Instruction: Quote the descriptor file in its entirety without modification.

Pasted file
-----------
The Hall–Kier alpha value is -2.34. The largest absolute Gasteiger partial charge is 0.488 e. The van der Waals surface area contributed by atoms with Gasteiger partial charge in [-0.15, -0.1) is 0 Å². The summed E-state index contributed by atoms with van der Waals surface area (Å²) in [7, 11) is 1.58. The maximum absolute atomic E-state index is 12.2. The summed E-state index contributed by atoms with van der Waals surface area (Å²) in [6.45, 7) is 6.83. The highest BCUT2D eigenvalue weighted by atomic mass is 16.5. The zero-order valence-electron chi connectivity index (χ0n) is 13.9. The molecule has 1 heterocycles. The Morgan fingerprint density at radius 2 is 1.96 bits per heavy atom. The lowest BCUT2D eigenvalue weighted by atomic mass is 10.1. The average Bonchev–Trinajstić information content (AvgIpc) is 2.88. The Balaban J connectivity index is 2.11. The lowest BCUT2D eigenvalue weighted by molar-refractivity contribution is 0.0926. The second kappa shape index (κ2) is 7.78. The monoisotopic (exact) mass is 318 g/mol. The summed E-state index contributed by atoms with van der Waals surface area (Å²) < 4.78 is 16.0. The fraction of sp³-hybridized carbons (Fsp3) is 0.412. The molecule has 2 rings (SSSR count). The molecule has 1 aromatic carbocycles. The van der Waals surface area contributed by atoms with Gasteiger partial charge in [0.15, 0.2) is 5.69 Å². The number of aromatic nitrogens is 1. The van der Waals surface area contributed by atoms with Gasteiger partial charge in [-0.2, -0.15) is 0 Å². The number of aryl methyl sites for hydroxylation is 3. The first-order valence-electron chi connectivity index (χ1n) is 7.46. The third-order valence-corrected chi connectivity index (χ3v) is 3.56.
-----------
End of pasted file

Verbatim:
The Hall–Kier alpha value is -2.34. The largest absolute Gasteiger partial charge is 0.488 e. The van der Waals surface area contributed by atoms with Gasteiger partial charge in [-0.15, -0.1) is 0 Å². The summed E-state index contributed by atoms with van der Waals surface area (Å²) in [7, 11) is 1.58. The maximum absolute atomic E-state index is 12.2. The summed E-state index contributed by atoms with van der Waals surface area (Å²) in [6.45, 7) is 6.83. The highest BCUT2D eigenvalue weighted by atomic mass is 16.5. The zero-order valence-electron chi connectivity index (χ0n) is 13.9. The molecule has 1 heterocycles. The Morgan fingerprint density at radius 2 is 1.96 bits per heavy atom. The lowest BCUT2D eigenvalue weighted by atomic mass is 10.1. The average Bonchev–Trinajstić information content (AvgIpc) is 2.88. The Balaban J connectivity index is 2.11. The lowest BCUT2D eigenvalue weighted by molar-refractivity contribution is 0.0926. The second kappa shape index (κ2) is 7.78. The monoisotopic (exact) mass is 318 g/mol. The summed E-state index contributed by atoms with van der Waals surface area (Å²) < 4.78 is 16.0. The fraction of sp³-hybridized carbons (Fsp3) is 0.412. The molecule has 2 rings (SSSR count). The molecule has 1 aromatic carbocycles. The van der Waals surface area contributed by atoms with Gasteiger partial charge in [0.15, 0.2) is 5.69 Å². The number of aromatic nitrogens is 1. The van der Waals surface area contributed by atoms with Gasteiger partial charge in [-0.2, -0.15) is 0 Å². The number of aryl methyl sites for hydroxylation is 3. The first-order valence-electron chi connectivity index (χ1n) is 7.46. The third-order valence-corrected chi connectivity index (χ3v) is 3.56.